The Debate

The US-China Maritime Surveillance Debate

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The Debate

The US-China Maritime Surveillance Debate

Do recent Chinese moves really show a shift toward accepting the U.S. position?

The US-China Maritime Surveillance Debate

Two Chinese trawlers stop directly in front of the USNS Impeccable in a 2009 confrontation over U.S. ISR activities.

Credit: U.S. Navy photo

The Australian Defense Department confirmed that last week a Chinese Auxiliary General Intelligence (AGI) vessel monitored the U.S.-Australia Talisman Sabre joint military exercises from within Australia’s 200 nautical mile exclusive economic zone (EEZ). This “first-ever” Chinese incursion of its type in Australia’s EEZ has sparked an international reaction. Many officials and analysts are accusing China of hypocrisy because it is undertaking intelligence, surveillance, and reconnaissance (ISR) missions in other countries’ EEZs while opposing those of the United States in its own EEZ. But there are significant differences in scale, technological capability, methods, and objectives between what China and the United States are doing.

In 2012, China’s People’s Liberation Army Navy (PLAN) undertook the first maritime intelligence collection mission in the U.S. EEZ around Guam and then Hawaii. Then in 2014 an uninvited PLAN AGI vessel operated in Hawaii’s EEZ to observe the multinational RIMPAC 2014 naval exercise. This event was well publicized by the U.S. Defense Department. According to then-Commander of the U.S. Pacific Command (PACOM) Admiral Samuel Locklear, “The good news about this is that it’s a recognition, I think, or an acceptance by the Chinese of what we’ve been saying to them for some time, [which] is that military operations and survey operations in another country’s EEZs, where you have … your own national security interest, are within international law and are acceptable.”

But such comparisons are misleading and potentially dangerous. They can lead to the false hope that China will eventually “see the light” and quietly assent to activities it considers threatening because it is undertaking “similar activities.”

However, the scale of U.S. ISR missions against China is an order of magnitude greater than that of China against the United States. For example, as of 2017, the PLAN had only three AGI vessels. Of course China also has ISR planes, drones, and satellites but their number and capabilities also pale in comparison to those of U.S. assets.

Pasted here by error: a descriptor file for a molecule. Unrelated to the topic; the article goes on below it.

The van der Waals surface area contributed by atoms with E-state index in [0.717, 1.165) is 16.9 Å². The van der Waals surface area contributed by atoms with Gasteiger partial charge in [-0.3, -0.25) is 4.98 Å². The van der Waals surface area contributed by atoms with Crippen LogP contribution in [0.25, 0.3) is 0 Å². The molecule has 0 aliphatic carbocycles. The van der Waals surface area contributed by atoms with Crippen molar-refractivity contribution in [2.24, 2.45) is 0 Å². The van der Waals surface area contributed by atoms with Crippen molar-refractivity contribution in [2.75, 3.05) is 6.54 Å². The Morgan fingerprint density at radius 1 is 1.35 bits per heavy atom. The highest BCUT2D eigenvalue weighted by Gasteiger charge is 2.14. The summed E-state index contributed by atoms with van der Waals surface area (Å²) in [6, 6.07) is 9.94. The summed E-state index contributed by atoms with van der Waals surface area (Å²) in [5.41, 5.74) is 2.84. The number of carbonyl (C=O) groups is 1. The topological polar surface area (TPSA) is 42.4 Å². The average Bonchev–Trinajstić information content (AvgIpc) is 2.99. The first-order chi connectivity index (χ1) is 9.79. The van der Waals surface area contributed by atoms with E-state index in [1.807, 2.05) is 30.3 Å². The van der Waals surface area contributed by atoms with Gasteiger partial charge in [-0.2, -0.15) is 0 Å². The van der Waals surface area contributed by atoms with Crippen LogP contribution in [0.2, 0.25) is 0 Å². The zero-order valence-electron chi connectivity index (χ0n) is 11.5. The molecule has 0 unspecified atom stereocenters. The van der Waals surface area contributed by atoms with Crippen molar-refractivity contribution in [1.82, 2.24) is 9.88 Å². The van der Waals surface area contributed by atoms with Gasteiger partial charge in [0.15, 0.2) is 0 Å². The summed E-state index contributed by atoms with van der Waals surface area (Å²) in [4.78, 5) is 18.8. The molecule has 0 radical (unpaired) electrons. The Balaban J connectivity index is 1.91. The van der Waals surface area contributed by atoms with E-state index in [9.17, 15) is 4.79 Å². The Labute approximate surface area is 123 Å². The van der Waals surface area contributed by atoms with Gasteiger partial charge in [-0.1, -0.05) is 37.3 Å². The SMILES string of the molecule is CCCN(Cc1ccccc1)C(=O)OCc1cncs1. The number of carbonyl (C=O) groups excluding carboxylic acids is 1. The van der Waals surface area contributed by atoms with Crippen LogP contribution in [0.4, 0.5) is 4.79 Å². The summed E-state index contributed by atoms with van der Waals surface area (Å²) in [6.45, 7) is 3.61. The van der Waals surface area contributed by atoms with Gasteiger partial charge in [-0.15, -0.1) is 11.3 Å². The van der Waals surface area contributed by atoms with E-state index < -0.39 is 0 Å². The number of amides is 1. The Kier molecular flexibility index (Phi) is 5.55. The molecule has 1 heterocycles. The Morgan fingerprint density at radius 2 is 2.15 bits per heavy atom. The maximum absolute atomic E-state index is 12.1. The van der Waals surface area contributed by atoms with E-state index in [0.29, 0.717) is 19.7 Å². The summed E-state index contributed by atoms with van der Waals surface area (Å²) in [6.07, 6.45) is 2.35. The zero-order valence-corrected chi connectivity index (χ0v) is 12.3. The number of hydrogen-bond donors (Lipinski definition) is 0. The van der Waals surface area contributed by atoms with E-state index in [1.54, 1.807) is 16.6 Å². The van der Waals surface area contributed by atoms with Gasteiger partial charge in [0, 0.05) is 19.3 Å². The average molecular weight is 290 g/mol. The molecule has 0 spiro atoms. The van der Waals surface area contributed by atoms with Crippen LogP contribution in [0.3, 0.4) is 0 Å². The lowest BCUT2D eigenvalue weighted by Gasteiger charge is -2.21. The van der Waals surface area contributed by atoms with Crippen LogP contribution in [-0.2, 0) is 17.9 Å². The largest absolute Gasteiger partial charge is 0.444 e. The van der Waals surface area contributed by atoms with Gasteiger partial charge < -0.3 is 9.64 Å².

Indeed, the U.S. has a huge and bewildering array of ISR planes, surface vessels, submarines, satellites, and drones, many with specialized functions like the subhunter Impeccable. It has by far the world’s largest and most capable force of signals intelligence (SIGINT) aircraft. Moreover, most of the U.S. Navy’s top-of-the-line combatants, like the Ticonderoga-class cruisers and the Arleigh Burke-class destroyers — as well as its submarines — are equipped to carry out SIGINT missions. Further, China’s assets do not even come close to the United States’ number and array of unmanned aircraft and seacraft (drones), particularly their range and advanced weapons and sensors, coupled with the necessary satellite and telecommunications support systems. The U.S. satellite ISR capacity greatly exceeds that of China. In terms of deployment, the United States flies hundreds of manned ISR missions every year along China’s coast; there have been no public reports of any Chinese aerial ISR missions off the U.S. mainland coast.

There are other major differences in technological capabilities, techniques, and objectives. Yes, China does insert ISR platforms into other countries’ EEZs — like that of Japan. But it is likely that Chinese capabilities are so substantially inferior to those of the U.S. as to be in a separate, much lower category. They are mostly passive listening versus U.S. active probing and electronic interference with, and even manipulation of, communications.

But this is unconfirmed because the U.S. is not transparent when it comes to ISR capabilities. Ironically, the United States has previously criticized China for not being transparent enough. As Locklear said of China’s military modernization: “What we should be concerned about though is what we perceive as a lack of transparency on their part in why they are building the type of systems they are building. Quite frankly, it makes their neighbors nervous and it gives us some cause for concern here at PACOM.”